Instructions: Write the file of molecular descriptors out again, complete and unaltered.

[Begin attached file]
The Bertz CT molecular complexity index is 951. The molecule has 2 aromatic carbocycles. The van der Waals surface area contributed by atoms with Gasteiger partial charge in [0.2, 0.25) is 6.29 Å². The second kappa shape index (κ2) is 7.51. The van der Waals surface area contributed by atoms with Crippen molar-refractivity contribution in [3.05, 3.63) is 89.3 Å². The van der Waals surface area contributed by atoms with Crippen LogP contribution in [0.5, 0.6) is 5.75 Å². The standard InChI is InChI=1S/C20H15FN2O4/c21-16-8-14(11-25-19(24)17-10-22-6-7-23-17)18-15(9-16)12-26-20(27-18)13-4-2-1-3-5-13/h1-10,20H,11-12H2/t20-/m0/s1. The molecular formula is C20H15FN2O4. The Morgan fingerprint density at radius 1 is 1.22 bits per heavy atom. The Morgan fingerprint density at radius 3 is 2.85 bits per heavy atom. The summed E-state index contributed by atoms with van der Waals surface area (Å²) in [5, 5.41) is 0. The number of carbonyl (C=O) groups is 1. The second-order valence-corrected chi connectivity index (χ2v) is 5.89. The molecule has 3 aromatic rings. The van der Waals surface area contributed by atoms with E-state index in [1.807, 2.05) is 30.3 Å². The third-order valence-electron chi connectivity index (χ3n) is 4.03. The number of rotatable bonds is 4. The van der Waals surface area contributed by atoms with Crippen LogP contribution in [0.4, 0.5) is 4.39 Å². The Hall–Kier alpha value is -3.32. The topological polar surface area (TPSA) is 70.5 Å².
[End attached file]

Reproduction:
The Bertz CT molecular complexity index is 951. The molecule has 2 aromatic carbocycles. The van der Waals surface area contributed by atoms with Gasteiger partial charge in [0.2, 0.25) is 6.29 Å². The second kappa shape index (κ2) is 7.51. The van der Waals surface area contributed by atoms with Crippen molar-refractivity contribution in [3.05, 3.63) is 89.3 Å². The van der Waals surface area contributed by atoms with Crippen LogP contribution in [0.5, 0.6) is 5.75 Å². The standard InChI is InChI=1S/C20H15FN2O4/c21-16-8-14(11-25-19(24)17-10-22-6-7-23-17)18-15(9-16)12-26-20(27-18)13-4-2-1-3-5-13/h1-10,20H,11-12H2/t20-/m0/s1. The molecular formula is C20H15FN2O4. The Morgan fingerprint density at radius 1 is 1.22 bits per heavy atom. The Morgan fingerprint density at radius 3 is 2.85 bits per heavy atom. The summed E-state index contributed by atoms with van der Waals surface area (Å²) in [5, 5.41) is 0. The number of carbonyl (C=O) groups is 1. The second-order valence-corrected chi connectivity index (χ2v) is 5.89. The molecule has 3 aromatic rings. The van der Waals surface area contributed by atoms with E-state index in [1.807, 2.05) is 30.3 Å². The third-order valence-electron chi connectivity index (χ3n) is 4.03. The number of rotatable bonds is 4. The van der Waals surface area contributed by atoms with Crippen LogP contribution in [0.4, 0.5) is 4.39 Å². The Hall–Kier alpha value is -3.32. The topological polar surface area (TPSA) is 70.5 Å².